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Why does everyone complain when Facebook gets a new design?

As soon as the changes appear, people start moaning. It’s happening right now, as the redesigned News Feed is being rolled out to all users, after almost a year of fine tuning.
But why does everyone get so grumpy?

Humans are change averse when it comes to graphical user interfaces, among many other things. Knowing your way around a website or software is a matter of habit. When it changes, you lose your points of reference and have to learn your way around again.
That leaves you dumbfounded until you new habits are formed over the old ones, which can be a bit of an annoyance. In other words, changes in Facebook make you feel stupid for a little while, and you hate that.

Change is difficult. Moving to a new city, starting a new job or learning how to use an operating system are all processes that require you to think about every little thing you’re doing. It’s hard work, but it’s something we generally accept, if maybe ungraciously, as a part of life. When change completely eludes our control, though, we feel lost. How would you react if you got home tonight to a completely rearranged furniture layout in your house? Change can be good and exciting, depending on your personality, but it’s a form of loss, and we are all loss averse by nature. If I gave you a $50 bill and asked if you want to gamble it on a coin toss for double or nothing, you’d probably do what most people do and choose to keep your $50. We tend to value what we already have about twice as much as potential gains, so the gamble is not worth the risk.

Computers haven’t been around that long in absolute terms, so we haven’t yet developed a specific set of psychological tools to apply to changes in that area, and we follow the general rule. Some folks feel that they have a right to retain the interface design they like best (the one they have gotten used to) and claim it’s intolerable that they are not given this option. They even make petitions that go nowhere and are soon forgotten. But Facebook isn’t a product you own or a software you’ve bought. It’s a free service that wants to make money off you and the user interface design is an integral part of its marketing effort, not a matter of anyone’s taste. Companies that pay Facebook to display their ads want to know how they will look like and demand consistency. As Mark Zuckerberg famously said, «you are the product».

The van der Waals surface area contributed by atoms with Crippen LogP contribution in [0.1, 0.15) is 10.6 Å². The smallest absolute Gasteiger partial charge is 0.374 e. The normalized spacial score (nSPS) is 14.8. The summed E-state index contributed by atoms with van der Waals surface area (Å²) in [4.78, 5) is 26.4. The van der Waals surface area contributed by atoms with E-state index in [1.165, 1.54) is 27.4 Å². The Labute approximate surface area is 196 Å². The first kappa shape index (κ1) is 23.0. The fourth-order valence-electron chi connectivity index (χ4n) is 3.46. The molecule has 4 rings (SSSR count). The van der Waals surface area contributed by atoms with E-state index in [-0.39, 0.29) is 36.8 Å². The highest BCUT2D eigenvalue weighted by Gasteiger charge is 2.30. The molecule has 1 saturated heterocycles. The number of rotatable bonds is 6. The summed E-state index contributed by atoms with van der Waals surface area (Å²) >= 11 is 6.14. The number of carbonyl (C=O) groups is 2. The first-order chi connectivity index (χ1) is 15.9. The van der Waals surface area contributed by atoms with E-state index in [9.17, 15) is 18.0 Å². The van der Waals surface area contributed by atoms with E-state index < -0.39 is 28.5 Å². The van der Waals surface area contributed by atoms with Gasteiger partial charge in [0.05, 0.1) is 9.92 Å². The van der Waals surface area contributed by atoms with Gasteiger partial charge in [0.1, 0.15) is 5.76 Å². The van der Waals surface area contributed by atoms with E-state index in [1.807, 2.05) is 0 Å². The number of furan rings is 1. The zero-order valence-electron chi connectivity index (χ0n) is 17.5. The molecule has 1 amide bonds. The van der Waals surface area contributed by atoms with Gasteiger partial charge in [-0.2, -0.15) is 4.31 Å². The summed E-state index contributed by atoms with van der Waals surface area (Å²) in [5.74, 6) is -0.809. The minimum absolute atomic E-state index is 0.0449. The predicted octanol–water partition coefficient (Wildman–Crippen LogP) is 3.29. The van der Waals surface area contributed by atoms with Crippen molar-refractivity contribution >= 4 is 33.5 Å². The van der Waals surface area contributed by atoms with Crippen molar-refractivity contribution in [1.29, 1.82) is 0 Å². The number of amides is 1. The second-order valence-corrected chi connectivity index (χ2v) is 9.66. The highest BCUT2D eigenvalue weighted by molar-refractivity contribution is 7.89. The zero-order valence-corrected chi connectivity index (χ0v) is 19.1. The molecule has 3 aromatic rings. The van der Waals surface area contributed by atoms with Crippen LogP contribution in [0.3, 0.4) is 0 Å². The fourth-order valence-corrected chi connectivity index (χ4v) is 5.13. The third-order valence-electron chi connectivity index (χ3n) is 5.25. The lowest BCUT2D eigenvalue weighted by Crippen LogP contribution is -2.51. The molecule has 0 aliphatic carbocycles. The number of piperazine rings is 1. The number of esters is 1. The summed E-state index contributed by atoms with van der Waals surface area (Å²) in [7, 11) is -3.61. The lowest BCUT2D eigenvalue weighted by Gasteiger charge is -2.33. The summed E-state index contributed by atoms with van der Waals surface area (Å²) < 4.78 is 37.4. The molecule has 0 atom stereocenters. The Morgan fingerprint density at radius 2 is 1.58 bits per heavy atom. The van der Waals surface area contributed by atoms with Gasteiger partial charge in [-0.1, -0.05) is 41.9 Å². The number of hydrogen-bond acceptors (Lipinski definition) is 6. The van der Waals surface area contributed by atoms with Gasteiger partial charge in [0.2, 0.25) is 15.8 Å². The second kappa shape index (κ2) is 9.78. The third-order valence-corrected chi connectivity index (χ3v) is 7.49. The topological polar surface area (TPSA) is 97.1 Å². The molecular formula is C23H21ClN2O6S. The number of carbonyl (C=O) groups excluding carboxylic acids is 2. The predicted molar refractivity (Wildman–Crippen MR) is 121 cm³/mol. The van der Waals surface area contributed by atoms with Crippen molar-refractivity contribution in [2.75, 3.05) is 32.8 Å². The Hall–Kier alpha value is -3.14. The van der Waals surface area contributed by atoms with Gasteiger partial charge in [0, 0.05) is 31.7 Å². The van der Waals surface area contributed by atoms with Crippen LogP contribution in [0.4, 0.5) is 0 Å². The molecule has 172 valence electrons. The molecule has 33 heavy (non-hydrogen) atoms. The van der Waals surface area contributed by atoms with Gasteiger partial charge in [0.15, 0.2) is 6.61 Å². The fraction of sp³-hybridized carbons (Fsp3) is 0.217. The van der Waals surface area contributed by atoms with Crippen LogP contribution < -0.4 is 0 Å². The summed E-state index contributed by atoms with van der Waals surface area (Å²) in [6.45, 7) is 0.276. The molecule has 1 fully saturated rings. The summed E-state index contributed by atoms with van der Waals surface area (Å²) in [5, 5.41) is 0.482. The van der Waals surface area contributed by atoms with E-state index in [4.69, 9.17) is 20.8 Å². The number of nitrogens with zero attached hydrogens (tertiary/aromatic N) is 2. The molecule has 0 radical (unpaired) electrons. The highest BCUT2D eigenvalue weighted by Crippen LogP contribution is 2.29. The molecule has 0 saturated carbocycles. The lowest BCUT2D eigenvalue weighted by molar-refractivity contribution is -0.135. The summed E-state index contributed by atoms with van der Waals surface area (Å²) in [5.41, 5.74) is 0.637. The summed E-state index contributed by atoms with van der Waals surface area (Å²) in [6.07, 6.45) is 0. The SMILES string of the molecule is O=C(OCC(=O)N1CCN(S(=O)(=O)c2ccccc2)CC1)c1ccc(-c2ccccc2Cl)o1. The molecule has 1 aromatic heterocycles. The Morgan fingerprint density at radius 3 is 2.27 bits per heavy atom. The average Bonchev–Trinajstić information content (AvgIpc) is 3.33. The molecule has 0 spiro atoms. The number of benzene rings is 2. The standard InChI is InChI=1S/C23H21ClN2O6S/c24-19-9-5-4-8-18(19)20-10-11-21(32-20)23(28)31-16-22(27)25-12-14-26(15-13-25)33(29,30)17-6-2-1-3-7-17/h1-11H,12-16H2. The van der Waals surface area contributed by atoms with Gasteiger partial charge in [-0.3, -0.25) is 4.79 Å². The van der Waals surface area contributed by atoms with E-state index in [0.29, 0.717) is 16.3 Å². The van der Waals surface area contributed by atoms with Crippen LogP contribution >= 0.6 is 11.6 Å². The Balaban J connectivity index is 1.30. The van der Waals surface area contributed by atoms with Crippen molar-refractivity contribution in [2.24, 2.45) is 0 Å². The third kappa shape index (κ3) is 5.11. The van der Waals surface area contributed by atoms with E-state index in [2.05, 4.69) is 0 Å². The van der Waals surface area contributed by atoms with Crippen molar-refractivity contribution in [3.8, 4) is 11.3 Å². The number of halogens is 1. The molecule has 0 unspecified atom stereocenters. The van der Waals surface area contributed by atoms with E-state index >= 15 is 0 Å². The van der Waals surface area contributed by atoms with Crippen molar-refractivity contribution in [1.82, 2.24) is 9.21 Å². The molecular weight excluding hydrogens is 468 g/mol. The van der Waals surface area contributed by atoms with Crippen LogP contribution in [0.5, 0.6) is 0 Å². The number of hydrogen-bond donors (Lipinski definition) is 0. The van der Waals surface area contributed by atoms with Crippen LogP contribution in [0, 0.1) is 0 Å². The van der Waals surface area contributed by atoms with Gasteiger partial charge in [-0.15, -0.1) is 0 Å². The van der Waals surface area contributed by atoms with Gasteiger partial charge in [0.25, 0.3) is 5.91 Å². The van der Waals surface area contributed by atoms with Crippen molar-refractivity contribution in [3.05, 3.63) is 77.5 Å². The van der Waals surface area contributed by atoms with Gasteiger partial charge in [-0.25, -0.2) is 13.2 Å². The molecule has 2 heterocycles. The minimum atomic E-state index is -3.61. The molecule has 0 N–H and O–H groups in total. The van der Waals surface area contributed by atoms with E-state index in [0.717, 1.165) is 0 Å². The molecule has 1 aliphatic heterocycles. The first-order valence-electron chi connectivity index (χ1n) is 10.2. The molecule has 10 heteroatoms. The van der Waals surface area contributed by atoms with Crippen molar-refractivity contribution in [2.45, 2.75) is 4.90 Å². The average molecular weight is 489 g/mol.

People have a right to complain all they want. It’s a way to cope with the anxiety brought on by change. But it’s an empty effort when it comes to Facebook. As soon as you readjust to the new layout, a new habit forms and all is well. So, when you feel like you want to kick up a fuss, just wait a week. By then, it’s likely you’ll no longer care.

The Death of Skeuomorphism

This is the Calendar app you find on iPads and recent Macs. 

It comes complete with fake leather and torn bits of paper, resembling the real object it’s supposed to replace. This is an example of skeuomorphism, an approach to design that recreates functional elements in an ornamental way. It’s used in physical objects as well: your car might have fake, retro-looking hub caps on its rims, and the rivets on your jeans are most likely just fakes covering the real, functional rivets underneath. But Apple has made it famous by incorporating it in its graphical user interfaces.

Apple’s obsession with skeuomorphism reaches into the tiniest of details. If you have an iPhone with iOS 6, launch the Music app and take a look at the volume knob: